US 4397484 A
An apparatus is disclosed wherein oppositely threaded, dissimilar coarseners threads are provided to receive couplings having tapered splined ends.
1. A system for joining two pipe ends comprising:
a first pipe having an internally and externally threaded end, said external threads having a predetermined pitch;
a second pipe having an externally threaded end with two sets of external threads, one set of said external threads for matching said internal threads of said first pipe and an other set of external threads spaced behind one set of threads having a different pitch from said predetermined pitch of said external threads of said first pipe and threaded in a direction opposite from said one set of external threads; and
coupling means having two sections, one section having threads matching said external threads on said first pipe and an other section having threads matching said other set of threads on said second pipe for locking said first and said second pipe together.
2. The system according to claim 1 wherein said end of said second pipe has a smaller diameter for said first set of external threads than for said second set of external threads.
3. The system according to claim 2 wherein said coupling halves have spleened ends for interlocking said one section with said other section.
4. A method for joining two pipe ends, a first pipe end having its outermost section with external threads which screws into an internally threaded second pipe end comprising:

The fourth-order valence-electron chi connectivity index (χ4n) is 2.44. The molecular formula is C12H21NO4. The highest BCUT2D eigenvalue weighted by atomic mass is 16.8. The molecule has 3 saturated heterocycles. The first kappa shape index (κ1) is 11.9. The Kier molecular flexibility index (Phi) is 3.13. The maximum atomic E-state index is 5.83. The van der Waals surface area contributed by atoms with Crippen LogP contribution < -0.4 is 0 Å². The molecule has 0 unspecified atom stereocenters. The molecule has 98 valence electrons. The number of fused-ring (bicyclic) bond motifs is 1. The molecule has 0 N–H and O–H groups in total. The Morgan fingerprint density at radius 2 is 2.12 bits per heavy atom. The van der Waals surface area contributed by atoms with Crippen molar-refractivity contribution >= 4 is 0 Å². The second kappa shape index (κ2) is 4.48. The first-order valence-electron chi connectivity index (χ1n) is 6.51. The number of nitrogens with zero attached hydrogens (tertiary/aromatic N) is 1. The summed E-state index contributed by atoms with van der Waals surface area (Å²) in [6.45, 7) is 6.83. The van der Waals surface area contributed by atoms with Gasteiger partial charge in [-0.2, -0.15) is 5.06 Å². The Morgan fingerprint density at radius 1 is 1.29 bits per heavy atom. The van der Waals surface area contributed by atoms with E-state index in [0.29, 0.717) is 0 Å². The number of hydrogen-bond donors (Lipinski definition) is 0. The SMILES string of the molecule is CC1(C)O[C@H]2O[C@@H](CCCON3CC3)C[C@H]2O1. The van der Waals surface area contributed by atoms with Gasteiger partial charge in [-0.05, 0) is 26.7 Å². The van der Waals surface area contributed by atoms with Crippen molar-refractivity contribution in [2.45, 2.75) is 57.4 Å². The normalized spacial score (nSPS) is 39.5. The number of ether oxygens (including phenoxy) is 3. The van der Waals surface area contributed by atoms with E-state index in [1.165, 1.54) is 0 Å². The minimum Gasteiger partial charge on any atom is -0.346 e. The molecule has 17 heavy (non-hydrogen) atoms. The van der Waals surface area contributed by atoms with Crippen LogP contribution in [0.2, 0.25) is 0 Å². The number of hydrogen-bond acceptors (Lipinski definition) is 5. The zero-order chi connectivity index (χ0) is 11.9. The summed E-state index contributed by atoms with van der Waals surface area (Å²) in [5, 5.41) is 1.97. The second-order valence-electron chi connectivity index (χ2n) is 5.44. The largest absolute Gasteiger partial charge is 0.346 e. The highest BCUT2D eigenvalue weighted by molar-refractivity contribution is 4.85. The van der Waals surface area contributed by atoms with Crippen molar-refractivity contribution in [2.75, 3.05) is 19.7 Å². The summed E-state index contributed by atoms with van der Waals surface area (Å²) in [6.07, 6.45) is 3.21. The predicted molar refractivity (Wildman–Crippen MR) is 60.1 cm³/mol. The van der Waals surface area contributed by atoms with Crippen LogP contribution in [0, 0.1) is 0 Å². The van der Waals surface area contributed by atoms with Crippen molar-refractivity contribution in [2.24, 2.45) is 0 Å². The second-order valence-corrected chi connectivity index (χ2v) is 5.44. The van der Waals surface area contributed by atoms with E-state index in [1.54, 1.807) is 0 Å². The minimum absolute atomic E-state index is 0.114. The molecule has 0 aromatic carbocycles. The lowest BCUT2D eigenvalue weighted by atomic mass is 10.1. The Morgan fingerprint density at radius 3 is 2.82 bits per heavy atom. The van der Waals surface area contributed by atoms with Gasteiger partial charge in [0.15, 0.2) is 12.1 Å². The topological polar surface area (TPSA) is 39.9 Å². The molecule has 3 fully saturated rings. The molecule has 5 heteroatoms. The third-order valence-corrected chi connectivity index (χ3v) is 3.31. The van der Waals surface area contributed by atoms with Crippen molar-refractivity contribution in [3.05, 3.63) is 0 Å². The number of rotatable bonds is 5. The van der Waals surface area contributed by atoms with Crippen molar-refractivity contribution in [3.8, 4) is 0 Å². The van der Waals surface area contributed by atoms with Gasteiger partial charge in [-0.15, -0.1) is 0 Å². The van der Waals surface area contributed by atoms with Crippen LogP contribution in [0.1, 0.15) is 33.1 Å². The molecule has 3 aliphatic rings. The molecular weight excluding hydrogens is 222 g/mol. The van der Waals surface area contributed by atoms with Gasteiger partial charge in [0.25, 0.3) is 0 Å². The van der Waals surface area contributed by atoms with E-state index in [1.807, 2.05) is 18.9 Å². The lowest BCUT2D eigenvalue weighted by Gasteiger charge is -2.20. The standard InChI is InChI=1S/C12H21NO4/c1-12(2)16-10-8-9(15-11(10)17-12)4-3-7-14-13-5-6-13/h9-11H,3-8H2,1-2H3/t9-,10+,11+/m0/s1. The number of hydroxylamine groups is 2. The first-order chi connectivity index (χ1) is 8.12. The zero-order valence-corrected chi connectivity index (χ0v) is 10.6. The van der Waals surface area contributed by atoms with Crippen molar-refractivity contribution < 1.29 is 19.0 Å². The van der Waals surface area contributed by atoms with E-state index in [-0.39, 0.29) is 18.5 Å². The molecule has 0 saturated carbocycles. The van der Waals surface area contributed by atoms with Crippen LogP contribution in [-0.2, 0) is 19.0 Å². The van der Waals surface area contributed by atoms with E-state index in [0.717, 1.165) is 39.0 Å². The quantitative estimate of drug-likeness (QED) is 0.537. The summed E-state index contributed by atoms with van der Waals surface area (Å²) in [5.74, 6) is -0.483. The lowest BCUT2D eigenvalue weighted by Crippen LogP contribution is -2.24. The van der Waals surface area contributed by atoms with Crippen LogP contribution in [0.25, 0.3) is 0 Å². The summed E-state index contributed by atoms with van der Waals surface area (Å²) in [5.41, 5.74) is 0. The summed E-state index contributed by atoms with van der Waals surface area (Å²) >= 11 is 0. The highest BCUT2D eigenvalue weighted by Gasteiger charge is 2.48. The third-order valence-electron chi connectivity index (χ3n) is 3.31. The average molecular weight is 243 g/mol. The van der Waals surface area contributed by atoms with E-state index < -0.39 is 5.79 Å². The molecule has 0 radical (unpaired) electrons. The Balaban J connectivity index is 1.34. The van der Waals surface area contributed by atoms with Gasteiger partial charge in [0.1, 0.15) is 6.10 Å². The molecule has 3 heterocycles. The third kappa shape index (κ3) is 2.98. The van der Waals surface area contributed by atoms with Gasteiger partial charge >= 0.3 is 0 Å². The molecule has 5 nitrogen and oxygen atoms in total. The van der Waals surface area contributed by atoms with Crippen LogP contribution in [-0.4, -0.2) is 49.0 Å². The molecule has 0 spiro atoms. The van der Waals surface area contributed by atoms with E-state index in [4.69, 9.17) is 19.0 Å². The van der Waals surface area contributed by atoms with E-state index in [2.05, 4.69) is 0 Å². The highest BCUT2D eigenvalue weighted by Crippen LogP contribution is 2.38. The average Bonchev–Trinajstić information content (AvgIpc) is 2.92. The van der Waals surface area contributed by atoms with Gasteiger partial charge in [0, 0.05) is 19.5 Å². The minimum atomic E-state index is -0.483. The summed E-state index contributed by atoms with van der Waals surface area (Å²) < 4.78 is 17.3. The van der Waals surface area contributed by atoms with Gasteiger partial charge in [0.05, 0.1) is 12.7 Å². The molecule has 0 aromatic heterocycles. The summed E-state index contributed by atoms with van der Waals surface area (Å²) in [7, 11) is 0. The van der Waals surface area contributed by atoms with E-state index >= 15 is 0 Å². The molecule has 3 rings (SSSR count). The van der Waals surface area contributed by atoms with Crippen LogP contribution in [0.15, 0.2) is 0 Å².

providing threads on said first pipe end and said second pipe end wherein said threads run in the same direction and having different pitches;
providing coupling halves with matching threads for each of said first pipe end and said second pipe end;
screwing said coupling halves in opposite directions to approach one another; and
rotating said coupling halves in the same direction when said coupling halves touch.
5. The method according to claim 4 also including the steps of:
providing spleened ends on said coupling halves;
rotating said coupling halves until said spleened ends are in line; and
rotating said coupling halves in the same direction until said spleen halves interlock with one another.
In many applications, the cost of maintenance man hours has created a need for maintenance free devices. This is particularly true of subsea devices which lie many hundreds or thousands of feet below the surface of the ocean.